Tracking Santa for 60 years: A typo in an advertisement led to a new type of service for NORAD

Col. Harry Shoup, operations officer at NORAD on Dec. 24, 1955, answered a child’s wrong-number call and began the tradition of NORAD tracking Santa. Shoup died March 14, 2009, yet the tradition he started decades ago continues to bring holiday cheer to millions of children around the world. NORAD / Courtesy photo

The North American Aerospace Defense Command at Peterson Air Force Base, Colorado is celebrating its 60th anniversary of tracking Santa’s yuletide journey.

The “NORAD Tracks Santa” website,, which launched Dec 1, features Santa’s North Pole Village, which includes a holiday countdown, games, activities, and more. The website is available in eight languages: English, French, German, Italian, Japanese, Portuguese, Spanish, and Chinese.

Official NORAD Tracks Santa apps are also available in the Windows, Apple and Google Play stores, so parents and children can count down the days until Santa’s launch on their smart phones and tablets. Tracking opportunities are also offered on Facebook, Twitter, YouTube, and Google+. Santa followers just need to type “@noradsanta” into each search engine to get started.

Also new this year, the website features the NORAD Headquarters in the North Pole Village, and highlights of the program over the past 60 years.

Starting at 12:01 a.m. MST on Dec. 24, website visitors can watch Santa make preparations for his flight. NORAD’s “Santa Cams” will stream videos on the website as Santa makes his way over various locations. Then, at 4 a.m. MST, trackers worldwide can speak with a live phone operator to inquire as to Santa’s whereabouts by dialing the toll-free number 1-877-Hi-NORAD (1-877-446-6723) or by sending an email to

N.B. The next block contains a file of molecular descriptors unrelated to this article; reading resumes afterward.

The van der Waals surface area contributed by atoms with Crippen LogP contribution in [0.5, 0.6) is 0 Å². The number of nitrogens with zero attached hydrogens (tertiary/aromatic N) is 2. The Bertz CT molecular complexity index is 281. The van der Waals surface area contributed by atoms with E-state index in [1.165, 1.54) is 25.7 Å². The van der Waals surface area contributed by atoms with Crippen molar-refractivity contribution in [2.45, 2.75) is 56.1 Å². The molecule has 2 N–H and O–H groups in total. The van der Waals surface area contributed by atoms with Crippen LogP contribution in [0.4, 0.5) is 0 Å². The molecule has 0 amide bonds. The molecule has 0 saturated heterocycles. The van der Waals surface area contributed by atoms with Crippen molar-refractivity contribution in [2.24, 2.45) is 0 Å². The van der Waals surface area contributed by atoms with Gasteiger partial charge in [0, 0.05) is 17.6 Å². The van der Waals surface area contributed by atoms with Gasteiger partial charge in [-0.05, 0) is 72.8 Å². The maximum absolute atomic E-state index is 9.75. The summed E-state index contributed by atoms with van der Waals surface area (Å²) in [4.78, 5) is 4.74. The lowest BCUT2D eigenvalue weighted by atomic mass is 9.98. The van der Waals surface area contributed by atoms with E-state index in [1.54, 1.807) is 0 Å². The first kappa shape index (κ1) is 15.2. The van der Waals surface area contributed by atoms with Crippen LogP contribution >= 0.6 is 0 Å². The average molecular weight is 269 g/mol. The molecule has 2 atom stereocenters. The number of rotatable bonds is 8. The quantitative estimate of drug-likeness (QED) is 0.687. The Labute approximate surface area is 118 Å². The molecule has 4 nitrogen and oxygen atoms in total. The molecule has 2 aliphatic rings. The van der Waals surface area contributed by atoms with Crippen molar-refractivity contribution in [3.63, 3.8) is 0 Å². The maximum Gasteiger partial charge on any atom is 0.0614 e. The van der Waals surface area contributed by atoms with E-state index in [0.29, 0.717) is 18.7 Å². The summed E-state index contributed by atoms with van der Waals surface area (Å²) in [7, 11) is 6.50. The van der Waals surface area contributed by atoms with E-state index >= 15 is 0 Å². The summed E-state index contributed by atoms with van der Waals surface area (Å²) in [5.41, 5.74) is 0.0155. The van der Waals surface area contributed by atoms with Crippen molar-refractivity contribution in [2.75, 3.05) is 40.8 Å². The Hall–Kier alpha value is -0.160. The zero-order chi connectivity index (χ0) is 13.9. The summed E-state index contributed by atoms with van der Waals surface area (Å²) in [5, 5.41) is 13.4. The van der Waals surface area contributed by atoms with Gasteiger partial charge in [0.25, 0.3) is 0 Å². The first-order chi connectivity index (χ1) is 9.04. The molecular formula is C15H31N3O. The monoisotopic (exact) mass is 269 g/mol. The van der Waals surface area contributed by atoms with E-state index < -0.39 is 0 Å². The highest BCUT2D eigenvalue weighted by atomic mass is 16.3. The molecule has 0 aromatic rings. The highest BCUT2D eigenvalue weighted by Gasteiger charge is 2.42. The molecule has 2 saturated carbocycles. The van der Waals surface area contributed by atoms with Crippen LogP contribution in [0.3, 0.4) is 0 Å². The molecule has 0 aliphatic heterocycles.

Any time on Dec. 24, Windows Phone users can ask Cortana for Santa’s location, and OnStar subscribers can press the OnStar button in their vehicles to locate Santa.

How it started
The tradition began in 1955 after a Colorado Springs, Colorado-based Sears Roebuck & Co. advertisement advised children to call Santa but misprinted the telephone number.

Instead of reaching Santa, the phone number put children through to the operations hotline at the Continental Air Defense Command (CONAD) in Colorado Springs.

The director of operations at the time was Col. Harry Shoup, USAF.

“This was the ’50s, this was the Cold War, and he would have been the first one to know if there was an attack on the United States,” Col. Shoup’s son, Rick, told StoryCorps, a national nonprofit that is recording stories for the American Folklife Center at the Library of Congress.

The red phone rang and “then there was a small voice that just asked, ‘Is this Santa Claus?,’” Col. Shoup’s daughter, Pam Farrell, told StoryCorps.

The colonel was straight-laced and disciplined and was annoyed by the call, thinking it was a joke, StoryCorps reported. But then, the little voice started crying.

“And Dad realized that it wasn’t a joke,” Terri Van Keuren, a daughter of Col. Shoup, told StoryCorps. “So he talked to him, ho-ho-ho’d and asked if he had been a good boy and, ‘May I talk to your mother?’ And the mother got on and said, ‘You haven’t seen the paper yet? There’s a phone number to call Santa. It’s in the Sears ad.’ Dad looked it up, and there it was, his red phone number. And they had children calling one after another, so he put a couple of airmen on the phones to act like Santa Claus.”